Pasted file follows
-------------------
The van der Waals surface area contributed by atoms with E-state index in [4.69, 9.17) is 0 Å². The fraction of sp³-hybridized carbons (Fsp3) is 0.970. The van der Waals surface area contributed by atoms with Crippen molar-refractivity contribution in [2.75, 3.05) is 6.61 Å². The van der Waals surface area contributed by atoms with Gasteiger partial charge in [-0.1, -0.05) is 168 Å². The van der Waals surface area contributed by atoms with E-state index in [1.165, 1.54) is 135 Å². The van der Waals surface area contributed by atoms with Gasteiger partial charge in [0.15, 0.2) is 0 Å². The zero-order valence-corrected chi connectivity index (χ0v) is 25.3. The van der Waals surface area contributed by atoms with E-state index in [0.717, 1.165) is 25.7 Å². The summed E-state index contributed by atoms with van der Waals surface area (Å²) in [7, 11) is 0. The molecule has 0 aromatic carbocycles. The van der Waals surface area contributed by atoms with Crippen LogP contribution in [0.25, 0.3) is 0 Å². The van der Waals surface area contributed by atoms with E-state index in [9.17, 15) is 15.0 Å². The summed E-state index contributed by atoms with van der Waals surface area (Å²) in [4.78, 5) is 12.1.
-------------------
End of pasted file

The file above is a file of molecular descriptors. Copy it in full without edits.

The van der Waals surface area contributed by atoms with E-state index in [4.69, 9.17) is 0 Å². The fraction of sp³-hybridized carbons (Fsp3) is 0.970. The van der Waals surface area contributed by atoms with Crippen molar-refractivity contribution in [2.75, 3.05) is 6.61 Å². The van der Waals surface area contributed by atoms with Gasteiger partial charge in [-0.1, -0.05) is 168 Å². The van der Waals surface area contributed by atoms with E-state index in [1.165, 1.54) is 135 Å². The van der Waals surface area contributed by atoms with Gasteiger partial charge in [0.15, 0.2) is 0 Å². The zero-order valence-corrected chi connectivity index (χ0v) is 25.3. The van der Waals surface area contributed by atoms with E-state index in [0.717, 1.165) is 25.7 Å². The summed E-state index contributed by atoms with van der Waals surface area (Å²) in [7, 11) is 0. The molecule has 0 aromatic carbocycles. The van der Waals surface area contributed by atoms with Crippen LogP contribution in [0.25, 0.3) is 0 Å². The van der Waals surface area contributed by atoms with E-state index in [9.17, 15) is 15.0 Å². The summed E-state index contributed by atoms with van der Waals surface area (Å²) in [4.78, 5) is 12.1.